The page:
After finishing (and passing, you'll be happy to know) the ACLS test, I went to the basement computer to "Hot Sync" my pda (with another set of new batteries) and reload my data. The computer didn't work. I ended up spending over two hours troubleshooting, reinstalling Windows, messing with my pda. After much frustration, everything works now.

Saturday, May 24, 2008

The Arms Race

This week has been spent on bodies and arms for the ODACA Day centerpiece dolls. Before work, after work and on days off. I'm not saying what the doll will be or look like yet (it's hush hush, you know), but let me say 10 dolls didn't sound like that much in the beginning. I was wrong. All these body parts take much longer to make than you might think. Not to mention the needle sculpting, multiple layers of Messy Mix, gesso, acrylic paint, and don't forget the sanding between each layer. And I haven't even begun to paint the facial features. That task is for tomorrow.

Wednesday, May 21, 2008

Coffee With Tea

Yesterday I was invited to join another fabulous group of dollmakers on eBay. I'm just learning the ropes and finding my way around, but this is the group that sponsored the Red Riding Hood challenge a short time back. The resulting Reds were incredible!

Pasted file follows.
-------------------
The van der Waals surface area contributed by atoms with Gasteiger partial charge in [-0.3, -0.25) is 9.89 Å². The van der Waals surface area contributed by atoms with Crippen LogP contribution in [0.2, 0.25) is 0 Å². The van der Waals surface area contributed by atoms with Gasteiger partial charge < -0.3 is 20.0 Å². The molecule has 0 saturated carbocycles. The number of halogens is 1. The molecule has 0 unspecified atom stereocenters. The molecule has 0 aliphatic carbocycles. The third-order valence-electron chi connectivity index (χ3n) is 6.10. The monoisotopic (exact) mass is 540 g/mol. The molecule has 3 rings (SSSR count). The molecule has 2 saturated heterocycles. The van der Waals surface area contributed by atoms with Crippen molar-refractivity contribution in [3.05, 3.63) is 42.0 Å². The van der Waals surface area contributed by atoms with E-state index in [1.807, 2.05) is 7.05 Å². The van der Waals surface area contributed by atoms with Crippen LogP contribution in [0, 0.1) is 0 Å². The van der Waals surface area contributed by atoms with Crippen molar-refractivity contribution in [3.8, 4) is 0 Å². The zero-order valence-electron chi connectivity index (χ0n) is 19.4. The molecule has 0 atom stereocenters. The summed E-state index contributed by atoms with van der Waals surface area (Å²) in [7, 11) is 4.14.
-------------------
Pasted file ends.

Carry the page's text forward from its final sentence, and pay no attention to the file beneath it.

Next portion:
Their current chalenge is "Itty Bitty Izannah." The Izannah Walker inspired dolls have to be under 8 inches tall! The deadline is June 8, so I doubt I'll be able to jump on this one. Would love to try, though.

Sunday, May 18, 2008

Whew! My Friday

I'm just home from work, and while today is Sunday, it's my Friday. Now I've got three glorious days off, and plan to screen all calls. It's been SO busy at the hospital. Today en route to work we saw a big cruise ship docked and expected the worst. Cruise ship days can be particularly heinous.

Friday was unseasonably hot here - in the 90s, so we took the boat out on the river where it had to have been 10 degrees cooler. It was lovely. And relaxing. The perfect way to unwind after a very stressful shift. Do I look relaxed?

The next few days must be spent working on the centerpiece dolls for the ODACA Day Luncheon (end of July, Las Vegas). Also on my plate is the Hoffman Challenge, the fabric for which hasn't yet inspired me. At all.

I've also got to finish a wine-themed doll for doll club on June 7th, to be held Roxanne's ( http://fermentingfriends.org/). I'm going to call this doll "Meditrina," the Roman goddess of wine, health and longevity. The doll is sewn, stuffed and assembled, but totally naked. Obviously, the costuming and embellishment is what will make her "wine themed." I'd not heard the name "Meditrina" before, but found it on a bottle of wine. Here's the back story: One of my favorite white wines is "Evolution" by Sokol Blosser. It's a blend of nine types of grapes. I discovered Evolution by accident, and loved it so much, turned several friends onto it. The same winery also produces a red medley, called "Meditrina." http://www.meditrinawine.com/ One of my new converts discovered this one, and I had to try it. I'd highly recommend both.